Paul: But, you say that and I totally and utterly agree with you, but in your personal experience, partly because of this huge impact that you had on the web this so long, the web community was incredibly supportive for your illness or they appeared to be from the outside.

Molly: Beyond belief. Beyond belief, yes.

Paul: Because you had all kinds of problems with your medical insurance, financially you were in an incredibly difficult position and there was a lot of supportive sentiments from the community. To a degree there is that kind of thing happening on an informal basis but what I am quite interested in is wide you think that is? It’s more than just an industry, do you know what I mean?

Molly: Yes. There is a tribal sense, a sense of when you meet somebody no matter where they are from what their belief systems are or how different they might be from you, if you share a love of the web and the things you know it can do for humanity and for daily life as well as the big stuff, it’s a passionate, passionate thing I think and that’s the differentiating factor. It makes it more akin to the creative passions like the arts and humanities, whereas it’s really a very broad spectrum from full on hard-core science and math all the way to the most outlandish creativity that you can imagine. It really is a reflection of what we are as individuals and I’ve always seen the web that way, that the web is the macrocosm to our microcosm. It’s the reflection at the larger macro level of what we ourselves are as an embodiment of our humanity. There is bad and there’s a good and everything in between.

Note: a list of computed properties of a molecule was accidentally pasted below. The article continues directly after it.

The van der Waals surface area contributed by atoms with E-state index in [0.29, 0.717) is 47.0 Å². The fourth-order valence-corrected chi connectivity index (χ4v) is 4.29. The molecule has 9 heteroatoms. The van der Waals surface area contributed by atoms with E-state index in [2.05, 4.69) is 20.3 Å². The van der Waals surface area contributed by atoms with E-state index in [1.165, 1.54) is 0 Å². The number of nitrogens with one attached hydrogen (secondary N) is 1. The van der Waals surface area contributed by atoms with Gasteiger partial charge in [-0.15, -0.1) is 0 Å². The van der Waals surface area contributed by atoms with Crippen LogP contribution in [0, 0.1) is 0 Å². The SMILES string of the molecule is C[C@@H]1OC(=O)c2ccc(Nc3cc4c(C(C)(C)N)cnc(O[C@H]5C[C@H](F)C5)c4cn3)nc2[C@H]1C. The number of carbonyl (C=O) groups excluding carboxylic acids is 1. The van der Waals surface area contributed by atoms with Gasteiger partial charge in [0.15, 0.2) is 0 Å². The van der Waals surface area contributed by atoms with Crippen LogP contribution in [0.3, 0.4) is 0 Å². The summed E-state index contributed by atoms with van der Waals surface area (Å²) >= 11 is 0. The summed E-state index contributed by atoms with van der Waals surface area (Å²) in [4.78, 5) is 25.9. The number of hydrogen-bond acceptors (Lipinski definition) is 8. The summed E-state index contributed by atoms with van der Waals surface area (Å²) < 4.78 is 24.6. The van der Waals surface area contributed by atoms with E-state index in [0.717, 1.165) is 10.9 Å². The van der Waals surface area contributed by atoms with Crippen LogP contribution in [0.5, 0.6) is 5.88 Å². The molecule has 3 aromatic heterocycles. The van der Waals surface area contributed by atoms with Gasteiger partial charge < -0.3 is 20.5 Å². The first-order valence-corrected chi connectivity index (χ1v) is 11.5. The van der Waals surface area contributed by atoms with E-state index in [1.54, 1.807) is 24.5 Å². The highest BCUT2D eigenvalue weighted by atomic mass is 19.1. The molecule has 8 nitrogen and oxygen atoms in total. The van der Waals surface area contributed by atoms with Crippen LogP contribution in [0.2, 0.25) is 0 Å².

Paul: Oh I am sitting here Molly, grinning from ear to ear, listening to you talk again because it’s been so long since we’ve heard your contributions and thoughts about the web. The thing that immediately springs to mind, listening to you talk is are we going to see more view again? As your health is beginning to improve do you see yourself being able to get back involved in things and what kind of limitations are going to set on yourself now that you’ve learnt what you’ve learnt? And what are you going to get involved with?

That’s a really bad interview question – there’s about 10 questions in there on there?

Molly: It sounded pretty easy to me there. Basically you asked what’s next?

Paul: Yes. What’s next? See? You are better at this than I am.

Marcus: Interview yourself now Molly.